Friday, 14 June 2024

“Regulatory encouragement of advanced tech, including AI will accelerate clinical trials in APAC”

01 May 2024 | Opinion

Lokavant Holdings, a US-based clinical trial intelligence technology company provides clinical trial intelligence that enables study teams to make data-driven decisions, as well as risk-based quality management and monitoring services to pharmaceutical companies and contract research organisations (CROs). Recently, the firm received $8 million in funding from Japanese behemoth Mitsui & Co. to bring its technology to APAC. Rohit Nambisan, CEO and Co-Founder of Lokavant, shares his perspectives with BioSpectrum Asia on the evolving clinical trial landscape in the region and the importance of digital health technologies for clinical trials.

Could you elaborate on the most prominent trends shaping the APAC clinical trials landscape?

One of Lokavant’s earliest customers, CMIC Group – the largest CRO in Japan – taught us a lot about this unique part of the world. Since then, we have received an $8 million strategic investment from Mitsui & Co. Ltd. to expand our AI-optimised platform across the Asia-Pacific (APAC) region. Today, three trends stand out: 

The first is better regulatory alignment with international standards. Several APAC countries are reforming their regulatory processes to attract more trials to the region, which can lead to more competitive timelines for trial approvals and clearer regulatory guidelines. Korea, Singapore, and Australia standout here, with Japan also seeing similar regulatory shifts.

Multinational trial expansion is the second notable trend. Participant enrollment has become more difficult as clinical trials have evolved to focus more on specialised indications and sub-indications. Given their genetic diversity and substantial populations, APAC countries can support the acceleration of multinational trials.

Lastly, there’s a growing focus on oncology and rare disease in APAC countries – Japan in particular – and this aligns with global research trends. These countries often have incentives for orphan drug development which is attracting more rare disease trials.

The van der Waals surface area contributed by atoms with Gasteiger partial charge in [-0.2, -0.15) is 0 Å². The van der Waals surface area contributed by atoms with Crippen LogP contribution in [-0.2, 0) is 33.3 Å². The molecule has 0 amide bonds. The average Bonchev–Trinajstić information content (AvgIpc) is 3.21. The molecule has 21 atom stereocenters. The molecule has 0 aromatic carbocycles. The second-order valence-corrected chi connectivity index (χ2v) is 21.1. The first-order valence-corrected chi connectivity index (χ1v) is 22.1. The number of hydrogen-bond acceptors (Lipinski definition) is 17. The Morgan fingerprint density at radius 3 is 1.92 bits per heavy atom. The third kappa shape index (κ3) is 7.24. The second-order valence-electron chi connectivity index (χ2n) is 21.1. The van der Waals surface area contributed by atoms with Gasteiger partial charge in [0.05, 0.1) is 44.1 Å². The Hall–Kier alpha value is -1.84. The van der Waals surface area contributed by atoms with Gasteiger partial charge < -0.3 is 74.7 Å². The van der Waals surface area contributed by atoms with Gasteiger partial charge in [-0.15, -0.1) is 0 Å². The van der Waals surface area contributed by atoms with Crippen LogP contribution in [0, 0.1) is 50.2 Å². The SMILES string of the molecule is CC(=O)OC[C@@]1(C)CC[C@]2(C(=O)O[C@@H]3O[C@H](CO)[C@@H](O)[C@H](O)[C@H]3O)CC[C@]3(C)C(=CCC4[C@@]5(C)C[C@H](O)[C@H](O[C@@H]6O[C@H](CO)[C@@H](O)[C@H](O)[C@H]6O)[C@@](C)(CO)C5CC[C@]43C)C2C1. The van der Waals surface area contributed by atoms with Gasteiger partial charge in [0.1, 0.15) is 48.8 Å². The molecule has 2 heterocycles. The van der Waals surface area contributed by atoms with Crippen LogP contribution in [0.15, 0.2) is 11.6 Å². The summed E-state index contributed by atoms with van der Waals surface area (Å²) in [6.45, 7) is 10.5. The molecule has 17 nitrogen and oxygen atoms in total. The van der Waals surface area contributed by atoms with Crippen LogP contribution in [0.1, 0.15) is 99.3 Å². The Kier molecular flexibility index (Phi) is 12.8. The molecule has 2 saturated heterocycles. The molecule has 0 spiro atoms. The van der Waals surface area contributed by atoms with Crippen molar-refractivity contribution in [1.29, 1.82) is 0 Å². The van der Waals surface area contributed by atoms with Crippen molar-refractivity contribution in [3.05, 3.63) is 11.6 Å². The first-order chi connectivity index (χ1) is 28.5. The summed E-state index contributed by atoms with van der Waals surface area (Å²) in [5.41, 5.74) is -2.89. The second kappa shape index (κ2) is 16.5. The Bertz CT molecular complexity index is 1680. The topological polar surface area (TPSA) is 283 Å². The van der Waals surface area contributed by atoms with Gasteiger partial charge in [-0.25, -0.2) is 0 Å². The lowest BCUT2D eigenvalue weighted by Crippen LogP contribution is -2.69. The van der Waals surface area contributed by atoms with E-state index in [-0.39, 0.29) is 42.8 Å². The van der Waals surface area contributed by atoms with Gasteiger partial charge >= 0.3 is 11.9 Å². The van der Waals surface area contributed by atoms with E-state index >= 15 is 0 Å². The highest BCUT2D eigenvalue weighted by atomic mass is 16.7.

Will  the evolving regulatory landscape in key APAC countries impact  clinical trials for biopharma companies?

The region’s increasing alignment with international guidelines will simplify the processes required to conduct multinational trials and achieve regulatory approvals in APAC countries. This will greatly benefit local sponsors who are planning  niche-indication trials that depend on the recruitment of participants from various countries to meet their enrollment targets.  

Additionally, streamlined regulatory processes may lead to faster approval times for clinical trial applications. This efficiency can attract more international clinical studies, and  encourage local companies to invest in research and development, thus promoting business in local pharmaceutical and biotech firms.


How do you see the adoption of digital health technologies influencing the future of clinical trials in the region?

Regulatory bodies in several APAC countries are encouraging the use of eClinical data systems, remote monitoring tools, and virtual patient visits. These enhancements should improve patient access, participant retention and trial adherence, which can drive a greater consistency in study conduct for global trials. 

Regulatory encouragement of such advanced technologies, including artificial intelligence (AI) and real-world data, will all help to accelerate clinical trials in APAC countries. We should see an increase in trial efficiency and a reduction in overall costs – including but not limited to applications in patient and investigator identification, automation in data quality, and dynamic and real-time reporting.


Ayesha Siddiqui

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